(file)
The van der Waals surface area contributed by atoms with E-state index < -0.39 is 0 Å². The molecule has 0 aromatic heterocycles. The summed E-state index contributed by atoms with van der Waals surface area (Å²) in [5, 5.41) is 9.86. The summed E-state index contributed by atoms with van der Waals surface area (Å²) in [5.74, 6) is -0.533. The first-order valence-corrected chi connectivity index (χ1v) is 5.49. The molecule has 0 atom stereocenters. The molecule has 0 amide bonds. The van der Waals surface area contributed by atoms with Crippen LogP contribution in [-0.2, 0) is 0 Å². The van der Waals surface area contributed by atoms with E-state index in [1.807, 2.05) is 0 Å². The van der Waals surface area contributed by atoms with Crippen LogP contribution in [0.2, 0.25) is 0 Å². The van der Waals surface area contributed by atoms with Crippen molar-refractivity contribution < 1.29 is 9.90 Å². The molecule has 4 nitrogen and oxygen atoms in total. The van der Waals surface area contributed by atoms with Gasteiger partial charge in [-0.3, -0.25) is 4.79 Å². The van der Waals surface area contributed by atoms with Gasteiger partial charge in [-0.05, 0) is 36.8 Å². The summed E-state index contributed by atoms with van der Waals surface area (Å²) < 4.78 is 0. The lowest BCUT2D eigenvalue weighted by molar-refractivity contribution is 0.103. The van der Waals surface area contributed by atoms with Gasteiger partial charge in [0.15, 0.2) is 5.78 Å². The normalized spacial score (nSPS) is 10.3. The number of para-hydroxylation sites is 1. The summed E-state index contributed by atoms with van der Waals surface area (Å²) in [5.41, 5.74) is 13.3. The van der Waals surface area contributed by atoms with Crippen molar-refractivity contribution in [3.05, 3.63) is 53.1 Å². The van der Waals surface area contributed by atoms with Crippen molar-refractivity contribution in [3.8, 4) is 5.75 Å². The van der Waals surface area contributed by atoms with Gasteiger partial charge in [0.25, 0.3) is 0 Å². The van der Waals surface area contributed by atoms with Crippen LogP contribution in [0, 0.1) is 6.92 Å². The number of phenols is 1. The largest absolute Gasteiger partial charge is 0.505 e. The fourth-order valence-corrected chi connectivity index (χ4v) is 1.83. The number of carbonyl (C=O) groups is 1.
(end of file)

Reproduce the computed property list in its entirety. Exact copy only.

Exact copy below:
The van der Waals surface area contributed by atoms with E-state index < -0.39 is 0 Å². The molecule has 0 aromatic heterocycles. The summed E-state index contributed by atoms with van der Waals surface area (Å²) in [5, 5.41) is 9.86. The summed E-state index contributed by atoms with van der Waals surface area (Å²) in [5.74, 6) is -0.533. The first-order valence-corrected chi connectivity index (χ1v) is 5.49. The molecule has 0 atom stereocenters. The molecule has 0 amide bonds. The van der Waals surface area contributed by atoms with Crippen LogP contribution in [-0.2, 0) is 0 Å². The van der Waals surface area contributed by atoms with E-state index in [1.807, 2.05) is 0 Å². The van der Waals surface area contributed by atoms with Crippen LogP contribution in [0.2, 0.25) is 0 Å². The van der Waals surface area contributed by atoms with Crippen molar-refractivity contribution < 1.29 is 9.90 Å². The molecule has 4 nitrogen and oxygen atoms in total. The van der Waals surface area contributed by atoms with Gasteiger partial charge in [-0.3, -0.25) is 4.79 Å². The van der Waals surface area contributed by atoms with Gasteiger partial charge in [-0.05, 0) is 36.8 Å². The summed E-state index contributed by atoms with van der Waals surface area (Å²) < 4.78 is 0. The lowest BCUT2D eigenvalue weighted by molar-refractivity contribution is 0.103. The van der Waals surface area contributed by atoms with Gasteiger partial charge in [0.15, 0.2) is 5.78 Å². The normalized spacial score (nSPS) is 10.3. The number of para-hydroxylation sites is 1. The summed E-state index contributed by atoms with van der Waals surface area (Å²) in [5.41, 5.74) is 13.3. The van der Waals surface area contributed by atoms with Crippen molar-refractivity contribution in [3.05, 3.63) is 53.1 Å². The van der Waals surface area contributed by atoms with Crippen molar-refractivity contribution in [3.8, 4) is 5.75 Å². The van der Waals surface area contributed by atoms with Gasteiger partial charge in [0.25, 0.3) is 0 Å². The van der Waals surface area contributed by atoms with Crippen LogP contribution in [0, 0.1) is 6.92 Å². The number of phenols is 1. The largest absolute Gasteiger partial charge is 0.505 e. The fourth-order valence-corrected chi connectivity index (χ4v) is 1.83. The number of carbonyl (C=O) groups is 1.